Just trying to figure out if 5min of HOLD is more less efficient then running purely on ICE after I get off the highway. In both case, I'm running ICE for about 5minutes.

I realize I'm nitpicking, but I'm just trying to get a good understanding of this powertrain.

(Btw: I noticed on Friday morning that the estimated battery range was in the 60s when I started the car (full charge overnight). Thought it would only display up to 53. I'm guessing that it bases that number off previous full charge drives.
It's both more complicated and simpler than that.

Let's start with Charge Sustain (cs) mode. That's what the car does when it's "out of battery". It's not really out but it's down around (I think) 20% charged. There's a small window there that we can call csLow and csHigh. The difference between those is about (from behavior and for Gen 1, since I don't have a Gen 2) 0.5 kwh. So 3-4% of the battery's real capacity. When the charge gets below csLow, the ICE turns on, and does what it's gonna do until the battery is charged up to csHigh, at which the ICE turns off. The generator running off the ICE can fill that in about two minutes if nothing else is going on, but there's almost always something going. There's power going to lights and computers, and motors pushing the car along unless you're stopped someplace. If the load is low enough, it'll catch up and the ICE shuts off and you're driving along in a "phantom EV mode" until you use up from csHigh to csLow. If you're going down a hill at the time, that might several miles. If you're going up or driving fast, it won't be long at all.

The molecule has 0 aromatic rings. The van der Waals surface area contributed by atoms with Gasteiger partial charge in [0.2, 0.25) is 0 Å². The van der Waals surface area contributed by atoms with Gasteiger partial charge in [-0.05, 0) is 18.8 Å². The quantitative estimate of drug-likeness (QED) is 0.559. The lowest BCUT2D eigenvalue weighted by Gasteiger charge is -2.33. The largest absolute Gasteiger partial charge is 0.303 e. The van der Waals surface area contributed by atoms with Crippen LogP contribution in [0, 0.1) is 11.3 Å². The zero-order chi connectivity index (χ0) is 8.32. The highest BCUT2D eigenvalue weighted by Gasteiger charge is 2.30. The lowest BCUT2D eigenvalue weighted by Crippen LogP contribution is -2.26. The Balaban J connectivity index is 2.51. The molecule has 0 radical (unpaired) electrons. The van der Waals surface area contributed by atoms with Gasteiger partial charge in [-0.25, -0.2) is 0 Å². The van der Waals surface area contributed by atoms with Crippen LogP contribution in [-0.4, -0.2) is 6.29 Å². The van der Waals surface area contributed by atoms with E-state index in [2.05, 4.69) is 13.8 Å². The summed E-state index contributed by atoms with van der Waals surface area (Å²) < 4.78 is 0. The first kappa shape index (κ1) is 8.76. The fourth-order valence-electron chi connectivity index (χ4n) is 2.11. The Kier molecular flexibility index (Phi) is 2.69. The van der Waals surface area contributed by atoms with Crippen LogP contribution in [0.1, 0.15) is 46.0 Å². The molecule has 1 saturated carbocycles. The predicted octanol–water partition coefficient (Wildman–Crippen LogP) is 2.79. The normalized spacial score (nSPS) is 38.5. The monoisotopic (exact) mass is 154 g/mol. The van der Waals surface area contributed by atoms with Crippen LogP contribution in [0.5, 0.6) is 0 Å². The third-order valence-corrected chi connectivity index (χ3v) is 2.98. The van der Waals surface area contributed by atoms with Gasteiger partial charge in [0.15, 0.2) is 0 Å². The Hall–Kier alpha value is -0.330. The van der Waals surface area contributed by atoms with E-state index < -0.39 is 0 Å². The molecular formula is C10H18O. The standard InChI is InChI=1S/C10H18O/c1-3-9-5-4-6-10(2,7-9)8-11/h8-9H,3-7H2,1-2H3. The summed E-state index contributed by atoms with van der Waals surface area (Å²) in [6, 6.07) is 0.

Now, as part of the "it's more complicated", the ICE running isn't ALWAY generating a lot of power. The first 40 seconds or so, it's warming up and making sure the fluids are all moving properly, so it doesn't generate more than about 6kw. (It's also drinking a comparative lot of fuel at this point because fuel = heat and we want to get up to operating temp as soon as possible.) After that, it'll generate up to about 50kw, plus power splitting to help drive the wheels if conditions are right. How much power it generates is determined by the rate that power is being used, and how far below csLow things have gotten in the time between "Turn on ICE" and the "warmed up and ready" state. So the most typical pattern you'll seen when tooling down the highway and you "run out" of battery is the engine comes on, thrums along quietly for a while, then revves up (maybe a lot) for a couple of minutes, then settles down to a rate someplace between the two, varying by things like hills, wind, drafts behind other traffic, and all mostly delayed by anywhere between 5-15 seconds from what people expect, because the ICE is actually chasing the power drain between those two csLow and csHigh points instead of reacting to the road conditions as they are Right Then. And this includes turning off for a long while if you're stopped at a light, or going down a hill steep enough that most of the power you need to maintain speed comes from the slope itself.